When Nike was asked at the media launch what was new about the Nike RZN Tour and RZN Speed balls, the reply that came back was 'everything'.
Like most balls in the market, Nike has made the new version softer whilst maintaining the level of performance that is expected from tour level premium golf balls.
There are four models in the range, with the Speed Red and Speed White being 3-piece versions and the RZN Tour Black is one of two 4-piece balls. However, the marquee ball is the 4-piece RZN Tour Platinum and that is the one I review here.
The ball features the same RZN material as its predecessor, which is a polymer material that is light and faster than conventional cores. In the new version the RZN core is 3mm wider than the previous red version at 31mm and yes, it is blue in real life as they can alter the colour as well.
As you can see the surface is etched with a grid of squares and these are used to lock the core into the middle layer to increase the speed, hence the name SpeedLock.
This was used in the original RZN ball and has been improved with deeper channels between each square, with each one having a larger surface area and an X engraved on top to increase the level of bonding.
Nike has now extended the SpeedLock pattern to the yellow mantle layer below the cover for the first time too, so the covers on these balls aren't going anywhere soon.
With the Platinum ball being 5% softer than last year's at 74 compression, this extra locking enables it to deliver more speed on iron shots where the ball compresses less than with a driver.
The cover has also had a makeover with a slightly different pattern of 344 dimples each featuring 'micro surface roughness' or 'lots of tiny little dimples' to you and me. If you can make them out and add them up, you now have 13,558 dimple-like impressions in the FlightSuit cover of the RZN Tour ball.
All this contributes to the ball that is right up against the maximum speed allowed by the ruling bodies, so much so that Nike say that it can go faster, but they had to dial the performance back to keep it legal.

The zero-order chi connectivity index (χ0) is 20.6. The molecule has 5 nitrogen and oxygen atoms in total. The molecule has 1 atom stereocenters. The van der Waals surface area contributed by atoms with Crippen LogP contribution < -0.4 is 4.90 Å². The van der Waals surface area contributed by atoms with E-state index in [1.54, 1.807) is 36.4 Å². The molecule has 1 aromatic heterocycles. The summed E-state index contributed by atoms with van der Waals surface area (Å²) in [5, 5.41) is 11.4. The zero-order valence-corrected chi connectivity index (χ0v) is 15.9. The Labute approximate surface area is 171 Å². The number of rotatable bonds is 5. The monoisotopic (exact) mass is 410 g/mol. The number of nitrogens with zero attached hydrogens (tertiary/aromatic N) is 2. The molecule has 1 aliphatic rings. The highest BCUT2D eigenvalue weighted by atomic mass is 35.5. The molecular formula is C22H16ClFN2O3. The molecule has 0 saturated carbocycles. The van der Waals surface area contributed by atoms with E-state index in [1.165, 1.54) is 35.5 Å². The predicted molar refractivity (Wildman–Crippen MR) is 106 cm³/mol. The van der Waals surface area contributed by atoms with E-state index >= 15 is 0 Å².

The RZN core also enables the 4-piece Platinum ball to have a higher MOI than the 3-piece Pro V1 by just over 4 points, so that may or may not be noticeable to you.
Picking it up and you can feel all the micro dimples when you run your fingers over the ball, even if your eyesight is not good enough to see them.
The way the ball is constructed means that there is no visible seam on the ball for those of you who may use these things to line up when putting.
Having played several rounds with the RZN Tour Platinum, the performance was as good as the leading premium tour ball in the market and you know which one I mean.
The feel and sound off all the clubs is just what you would expect and the stability and trajectory was good. Around the green it did not seem to check or have as much spin on chips and pitches and therefore did not want to settle down as quickly as other premium tour balls.
Putting was fine and the sound as it reacted with the putter face was as good as the leading balls. The durability was acceptable and the cover held up to most things apart from the usual wedge grooves in a bunker or a bounce off a wall or path, not that I did that...honest.
As with a lot of pretenders to the premium golf ball throne, the Nike RZN Tour Platinum up there with the market leader in many ways, so if you need a lower spinning alternative then it would be a good choice.